Ten Reasons to Keep a Journal

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Journal

On sharing “The Success Indicator” by MaryEllen Tribby on our Facebook page, there were many people wondering why a successful person would keep a journal. What difference does keeping a journal make? A big difference, in fact. It’s the reason why I give my clients a journal of their own at our first session together.  Why?

1. A journal is good for you. The reasons are complex, but studies show that keeping a journal can have a range of health outcomes, from improvement of organ function to a feeling of greater psychological well-being, and social and behavioural outcomes, from general improved performance to quicker re-employment after job loss. (You can read the study here.)

2. A journal makes us accountable to the person who truly counts:  ourselves. Writing goals in our journal means there is less running away. The beauty of this is that…

3. A journal records our successes, and how far we’ve come. Next time we have an attack of the “I-can’t-do-its”, all we have to do is look inside for proof that we can, because we did, and we can again.  And again and again and again.

4. A journal requires beneficial thought processes.  Writing in your journal is not the same as writing a tweet or Facebook status – not even the most thoughtful status or witty tweet. Pondering “How?”, “Why?”, “Why not?” as we write provides us with invaluable insight.

5. A journal helps with problem solving and quieting the mind. “Circular thinking” can keep you stuck in the same place with no answers to be had. But writing in a journal is the opposite of circular:  it’s narrative, with an actual destination in mind, which will help provide answers and efficiently bring the circling to a stop.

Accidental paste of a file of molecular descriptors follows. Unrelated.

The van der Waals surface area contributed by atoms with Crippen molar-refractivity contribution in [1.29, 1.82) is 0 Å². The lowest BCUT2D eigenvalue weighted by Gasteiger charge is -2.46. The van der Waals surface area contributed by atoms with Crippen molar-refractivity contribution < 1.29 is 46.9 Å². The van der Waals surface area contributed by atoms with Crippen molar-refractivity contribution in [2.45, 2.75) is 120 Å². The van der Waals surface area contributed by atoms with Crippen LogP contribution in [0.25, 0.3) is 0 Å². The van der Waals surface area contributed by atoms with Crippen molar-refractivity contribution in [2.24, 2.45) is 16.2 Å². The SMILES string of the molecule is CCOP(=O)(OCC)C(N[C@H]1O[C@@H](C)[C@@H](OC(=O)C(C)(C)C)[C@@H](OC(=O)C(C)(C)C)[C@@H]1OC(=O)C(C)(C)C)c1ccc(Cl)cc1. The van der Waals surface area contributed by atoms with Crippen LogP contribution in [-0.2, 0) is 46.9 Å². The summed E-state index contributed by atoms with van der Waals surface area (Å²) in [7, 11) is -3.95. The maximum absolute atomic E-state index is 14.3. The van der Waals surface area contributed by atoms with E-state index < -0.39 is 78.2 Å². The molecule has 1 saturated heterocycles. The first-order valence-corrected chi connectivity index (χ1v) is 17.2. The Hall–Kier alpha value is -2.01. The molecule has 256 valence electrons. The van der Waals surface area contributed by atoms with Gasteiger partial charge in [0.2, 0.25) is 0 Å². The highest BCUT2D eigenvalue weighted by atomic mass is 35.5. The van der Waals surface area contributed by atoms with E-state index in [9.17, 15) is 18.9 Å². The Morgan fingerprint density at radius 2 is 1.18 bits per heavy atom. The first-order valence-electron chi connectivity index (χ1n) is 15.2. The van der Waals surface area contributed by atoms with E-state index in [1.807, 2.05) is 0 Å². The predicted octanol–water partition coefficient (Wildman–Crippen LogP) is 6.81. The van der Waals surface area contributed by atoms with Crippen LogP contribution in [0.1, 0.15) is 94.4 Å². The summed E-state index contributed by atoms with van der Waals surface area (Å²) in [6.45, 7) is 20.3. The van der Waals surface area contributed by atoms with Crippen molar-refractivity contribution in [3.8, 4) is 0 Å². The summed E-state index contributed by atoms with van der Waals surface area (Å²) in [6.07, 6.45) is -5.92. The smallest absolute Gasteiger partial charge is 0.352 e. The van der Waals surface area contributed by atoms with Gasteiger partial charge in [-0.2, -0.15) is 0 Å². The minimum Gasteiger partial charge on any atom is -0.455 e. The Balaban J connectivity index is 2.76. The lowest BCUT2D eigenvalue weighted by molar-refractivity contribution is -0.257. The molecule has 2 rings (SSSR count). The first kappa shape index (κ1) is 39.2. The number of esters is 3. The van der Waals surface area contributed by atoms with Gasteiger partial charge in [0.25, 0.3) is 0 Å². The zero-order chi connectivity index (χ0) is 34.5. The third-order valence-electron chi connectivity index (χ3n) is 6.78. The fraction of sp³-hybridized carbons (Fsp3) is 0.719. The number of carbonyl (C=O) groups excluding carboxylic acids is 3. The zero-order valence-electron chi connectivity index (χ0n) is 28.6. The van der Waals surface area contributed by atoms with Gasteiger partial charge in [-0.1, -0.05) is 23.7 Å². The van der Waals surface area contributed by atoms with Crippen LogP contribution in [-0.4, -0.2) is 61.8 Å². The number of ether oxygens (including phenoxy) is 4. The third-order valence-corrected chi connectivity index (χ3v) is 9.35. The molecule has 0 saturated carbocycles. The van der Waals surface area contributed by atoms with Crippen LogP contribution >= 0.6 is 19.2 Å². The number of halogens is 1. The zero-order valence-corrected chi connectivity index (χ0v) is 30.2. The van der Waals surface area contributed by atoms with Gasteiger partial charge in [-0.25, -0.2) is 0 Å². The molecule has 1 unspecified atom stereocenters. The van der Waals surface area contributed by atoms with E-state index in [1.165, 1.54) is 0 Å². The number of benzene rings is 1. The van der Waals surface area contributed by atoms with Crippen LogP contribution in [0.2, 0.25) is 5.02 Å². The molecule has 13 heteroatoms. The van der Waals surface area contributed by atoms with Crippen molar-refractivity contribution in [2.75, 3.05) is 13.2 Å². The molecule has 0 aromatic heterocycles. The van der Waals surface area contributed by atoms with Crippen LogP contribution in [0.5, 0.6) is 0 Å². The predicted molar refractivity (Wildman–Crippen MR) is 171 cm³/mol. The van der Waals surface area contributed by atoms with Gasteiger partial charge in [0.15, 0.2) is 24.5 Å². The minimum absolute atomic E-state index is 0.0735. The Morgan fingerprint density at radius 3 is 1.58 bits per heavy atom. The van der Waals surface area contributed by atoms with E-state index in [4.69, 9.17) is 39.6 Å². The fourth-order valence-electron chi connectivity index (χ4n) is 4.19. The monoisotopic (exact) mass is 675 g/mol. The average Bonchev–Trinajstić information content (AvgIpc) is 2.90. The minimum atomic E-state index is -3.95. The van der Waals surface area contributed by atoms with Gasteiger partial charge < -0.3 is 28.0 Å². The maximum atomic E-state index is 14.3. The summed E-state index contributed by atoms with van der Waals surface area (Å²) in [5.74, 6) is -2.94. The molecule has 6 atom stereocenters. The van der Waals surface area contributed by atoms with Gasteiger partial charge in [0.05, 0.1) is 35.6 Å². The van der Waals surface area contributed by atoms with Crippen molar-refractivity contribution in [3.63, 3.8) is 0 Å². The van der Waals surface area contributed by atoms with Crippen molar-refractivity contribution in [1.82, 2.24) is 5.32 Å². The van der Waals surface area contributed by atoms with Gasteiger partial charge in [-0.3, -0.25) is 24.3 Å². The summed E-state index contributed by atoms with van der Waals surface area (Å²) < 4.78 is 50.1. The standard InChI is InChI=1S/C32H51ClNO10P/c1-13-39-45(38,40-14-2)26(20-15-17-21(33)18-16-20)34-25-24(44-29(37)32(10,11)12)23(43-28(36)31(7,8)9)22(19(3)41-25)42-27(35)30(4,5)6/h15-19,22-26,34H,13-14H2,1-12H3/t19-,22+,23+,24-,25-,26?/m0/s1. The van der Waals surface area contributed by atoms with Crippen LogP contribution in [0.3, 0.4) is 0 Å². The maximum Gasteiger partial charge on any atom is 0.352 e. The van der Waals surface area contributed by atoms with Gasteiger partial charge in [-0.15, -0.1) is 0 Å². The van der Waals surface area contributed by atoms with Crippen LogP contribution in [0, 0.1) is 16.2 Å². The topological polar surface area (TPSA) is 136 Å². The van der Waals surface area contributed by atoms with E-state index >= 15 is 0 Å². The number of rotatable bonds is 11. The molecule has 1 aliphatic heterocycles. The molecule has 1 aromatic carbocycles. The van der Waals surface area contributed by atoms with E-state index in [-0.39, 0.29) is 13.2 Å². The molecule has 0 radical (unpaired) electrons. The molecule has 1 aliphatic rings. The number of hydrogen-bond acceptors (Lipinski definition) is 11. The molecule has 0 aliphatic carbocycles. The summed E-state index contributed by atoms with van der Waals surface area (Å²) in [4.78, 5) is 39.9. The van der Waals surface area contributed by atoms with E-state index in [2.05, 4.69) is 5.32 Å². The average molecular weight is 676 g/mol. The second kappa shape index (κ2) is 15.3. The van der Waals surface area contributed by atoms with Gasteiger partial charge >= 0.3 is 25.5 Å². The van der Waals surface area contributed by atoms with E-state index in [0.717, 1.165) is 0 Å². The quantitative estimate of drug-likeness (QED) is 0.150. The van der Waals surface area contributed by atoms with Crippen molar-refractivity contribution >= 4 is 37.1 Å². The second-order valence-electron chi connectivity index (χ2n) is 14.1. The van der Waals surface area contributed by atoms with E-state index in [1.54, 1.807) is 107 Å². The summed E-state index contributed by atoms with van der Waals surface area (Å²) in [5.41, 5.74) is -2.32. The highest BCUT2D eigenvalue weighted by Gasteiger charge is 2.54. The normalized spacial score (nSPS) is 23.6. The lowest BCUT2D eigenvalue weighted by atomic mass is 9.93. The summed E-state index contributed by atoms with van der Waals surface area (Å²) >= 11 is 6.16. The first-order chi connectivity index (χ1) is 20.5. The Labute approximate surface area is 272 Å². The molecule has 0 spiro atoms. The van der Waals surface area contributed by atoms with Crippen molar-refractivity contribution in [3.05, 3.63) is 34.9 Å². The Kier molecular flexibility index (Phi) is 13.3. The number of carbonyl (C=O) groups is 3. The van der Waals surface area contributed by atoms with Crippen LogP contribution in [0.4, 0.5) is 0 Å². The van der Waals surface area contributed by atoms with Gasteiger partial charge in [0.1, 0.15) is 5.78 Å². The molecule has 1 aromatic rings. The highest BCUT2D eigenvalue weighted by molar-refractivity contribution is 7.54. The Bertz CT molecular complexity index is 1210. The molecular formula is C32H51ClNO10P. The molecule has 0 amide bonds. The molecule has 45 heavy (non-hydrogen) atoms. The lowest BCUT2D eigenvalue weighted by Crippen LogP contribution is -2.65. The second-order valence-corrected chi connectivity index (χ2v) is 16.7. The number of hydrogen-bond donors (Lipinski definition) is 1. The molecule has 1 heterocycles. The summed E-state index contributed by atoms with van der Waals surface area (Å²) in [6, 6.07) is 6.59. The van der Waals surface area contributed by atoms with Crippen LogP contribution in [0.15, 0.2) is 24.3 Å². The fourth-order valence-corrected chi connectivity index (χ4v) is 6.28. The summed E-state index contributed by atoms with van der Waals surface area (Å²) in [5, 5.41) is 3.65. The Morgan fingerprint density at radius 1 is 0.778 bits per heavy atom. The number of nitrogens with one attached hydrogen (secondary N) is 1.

6. A journal is meditative. Hey – you don’t need yet another person telling you the benefits of meditation and meditative activities. Let’s just say It Is a Good Thing.

7. A journal is reflective.  This is how it differs from a diary: a diary can just be dumpage for our feelings, but a journal requires reflection, which is the very basis of learning and growth. Writing about an experience, what we learned from it, what we will do differently next time, is powerful stuff.

8. A journal can be specific to your needs. You can have a journal for a particular goal (such as a fitness journal) or interest (such as a creativity journal) or an area you want to develop (such as a gratitude journal) or a particular time and place (such as a travel journal).

9. A journal honours feelings. A journal doesn’t judge. Doesn’t think your mother raised you better than that language you’re stabbing onto the page. Doesn’t think you don’t love your kids just because you’re writing that they drove you nuts today. We can release our feelings here without fear, and perhaps without imposing them on the people around us when they could be seen as negative.

10. A journal is cool. Many notable people kept journals, and the journals they kept delight and teach us to this day. Some people, like Anne Frank, became notable because they kept journals. In keeping a journal, you will be part of a cool tradition.

But you don’t have to take my word for it.  Find out for yourself.  Keep a journal diligently every day for two weeks, and you tell me.

©Violeta Balhas and The Brilliant Agency 2013

 

 

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